‘Going out for a walk’ by Sir Henry Maxmilian Max Beerbohm is an article about walking included in the SCERT +1 textbook. Right now you must be thinking ‘Ugh a lesson in a textbook? Must be so boring!’ And you are definitely right about that! But still it isn’t a typical article that you come across everyday. Unlike every other article you see all the time, it does not go on praising the benefits of walking. Instead it describes how walking is bad for you. Beerbohm states this by describing – very convincingly – how walking stops the brain. He finds walking to be a completely unpleasant and tedious task and he states that he will never ever set out for a leisurely stroll unless it is for a cause. 

But here I would like to contradict Sir Beerbohm. Unlike his opinion, most people would agree that walking is good for us. It helps improve our health, keeps us in good shape and puts most of us in a pleasant mood after coming home from a stroll. But preferences in walking vary from person to person and according to one’s circumstances. If one lives in a smoky or squalor filled place, they will not be urged to take a walk amongst the dirt and smoke. But if one lives in a pleasant atmosphere, the urge to set out for a walk early in the morning to enjoy the cool breeze and the sweet melodies of the birds, is almost irresistible.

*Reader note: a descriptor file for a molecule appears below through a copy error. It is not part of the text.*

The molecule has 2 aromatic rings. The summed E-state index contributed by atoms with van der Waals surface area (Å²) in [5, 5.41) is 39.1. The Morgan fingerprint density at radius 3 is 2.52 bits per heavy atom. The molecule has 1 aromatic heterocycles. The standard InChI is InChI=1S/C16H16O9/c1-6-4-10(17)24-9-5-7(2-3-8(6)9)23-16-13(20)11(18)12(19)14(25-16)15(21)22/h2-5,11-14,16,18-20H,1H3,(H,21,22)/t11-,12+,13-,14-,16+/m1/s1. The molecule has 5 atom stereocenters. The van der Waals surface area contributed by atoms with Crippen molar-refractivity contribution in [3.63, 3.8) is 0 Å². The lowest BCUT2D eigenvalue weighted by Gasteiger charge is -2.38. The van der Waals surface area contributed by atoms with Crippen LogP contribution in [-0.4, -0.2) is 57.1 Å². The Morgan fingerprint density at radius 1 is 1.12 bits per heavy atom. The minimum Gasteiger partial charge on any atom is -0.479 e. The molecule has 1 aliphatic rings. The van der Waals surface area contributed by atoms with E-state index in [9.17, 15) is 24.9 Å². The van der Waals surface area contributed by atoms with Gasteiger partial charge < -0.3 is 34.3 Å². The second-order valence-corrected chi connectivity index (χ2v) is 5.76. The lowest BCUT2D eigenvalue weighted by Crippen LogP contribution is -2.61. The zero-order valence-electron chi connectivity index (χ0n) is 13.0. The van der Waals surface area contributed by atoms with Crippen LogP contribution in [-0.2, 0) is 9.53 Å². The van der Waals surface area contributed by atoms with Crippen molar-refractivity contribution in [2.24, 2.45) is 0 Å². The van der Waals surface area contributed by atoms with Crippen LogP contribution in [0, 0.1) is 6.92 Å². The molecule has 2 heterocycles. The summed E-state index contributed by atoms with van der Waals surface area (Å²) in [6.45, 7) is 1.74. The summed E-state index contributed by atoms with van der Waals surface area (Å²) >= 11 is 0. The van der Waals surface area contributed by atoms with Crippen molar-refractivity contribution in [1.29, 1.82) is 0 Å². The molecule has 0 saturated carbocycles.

I would like to say that walking is one of my hobbies. Or atleast its something that I do a lot… I usually walk everywhere I go, be it to school, or to the church, or to my keyboard lessons, or wherever else I may go. It helps me keep fit and I also enjoy walking very much. I like walking better when I’m with my friends or cousins. I find walking to be more fun and less tiring when I have someone to talk to.

But I would like to agree with Sir Beerbohm on one thing. Being taken out for a walk is definitely a very unpleasant and boring situation to be in. I would like to state that going out for a walk and being taken out for a walk are two completely different things. When we voluntarily and willingly go out on walks, we acquire peace of mind. Our mind is refreshed and our body is energised. But being forced to take a walk entirely for someone else’s pleasure or just because we have no other way, causes the exact opposite impact. We may lose what little peace we have, we may grow frustrated and feel as if we cannot go on a step further. But even though these situations are in drastic contrast of each other, there is no denying that walking is indeed very good for us – our body, mind and soul alike. So I would encourage each and everyone of you to enjoy walks and to explore the pleasures life grants us through those small strolls into the world. 


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